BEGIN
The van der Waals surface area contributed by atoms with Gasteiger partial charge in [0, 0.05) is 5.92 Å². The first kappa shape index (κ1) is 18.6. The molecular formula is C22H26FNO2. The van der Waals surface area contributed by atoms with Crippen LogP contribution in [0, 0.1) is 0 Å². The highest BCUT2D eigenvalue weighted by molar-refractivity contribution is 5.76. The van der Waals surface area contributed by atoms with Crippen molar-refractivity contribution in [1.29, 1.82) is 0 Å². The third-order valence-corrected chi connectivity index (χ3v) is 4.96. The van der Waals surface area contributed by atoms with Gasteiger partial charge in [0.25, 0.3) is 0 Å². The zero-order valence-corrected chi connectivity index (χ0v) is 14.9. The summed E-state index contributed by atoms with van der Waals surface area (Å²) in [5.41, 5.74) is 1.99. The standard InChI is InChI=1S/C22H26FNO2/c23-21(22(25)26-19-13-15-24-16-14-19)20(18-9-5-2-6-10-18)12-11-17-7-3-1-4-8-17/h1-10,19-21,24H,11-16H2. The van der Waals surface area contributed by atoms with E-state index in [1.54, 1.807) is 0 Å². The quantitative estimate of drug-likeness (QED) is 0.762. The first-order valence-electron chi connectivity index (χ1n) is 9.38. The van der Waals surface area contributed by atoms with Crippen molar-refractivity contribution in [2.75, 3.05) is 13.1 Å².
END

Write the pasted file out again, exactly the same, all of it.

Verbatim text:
The van der Waals surface area contributed by atoms with Gasteiger partial charge in [0, 0.05) is 5.92 Å². The first kappa shape index (κ1) is 18.6. The molecular formula is C22H26FNO2. The van der Waals surface area contributed by atoms with Crippen LogP contribution in [0, 0.1) is 0 Å². The highest BCUT2D eigenvalue weighted by molar-refractivity contribution is 5.76. The van der Waals surface area contributed by atoms with Crippen molar-refractivity contribution in [1.29, 1.82) is 0 Å². The third-order valence-corrected chi connectivity index (χ3v) is 4.96. The van der Waals surface area contributed by atoms with Gasteiger partial charge in [0.25, 0.3) is 0 Å². The zero-order valence-corrected chi connectivity index (χ0v) is 14.9. The summed E-state index contributed by atoms with van der Waals surface area (Å²) in [5.41, 5.74) is 1.99. The standard InChI is InChI=1S/C22H26FNO2/c23-21(22(25)26-19-13-15-24-16-14-19)20(18-9-5-2-6-10-18)12-11-17-7-3-1-4-8-17/h1-10,19-21,24H,11-16H2. The van der Waals surface area contributed by atoms with E-state index in [1.54, 1.807) is 0 Å². The quantitative estimate of drug-likeness (QED) is 0.762. The first-order valence-electron chi connectivity index (χ1n) is 9.38. The van der Waals surface area contributed by atoms with Crippen molar-refractivity contribution in [2.75, 3.05) is 13.1 Å².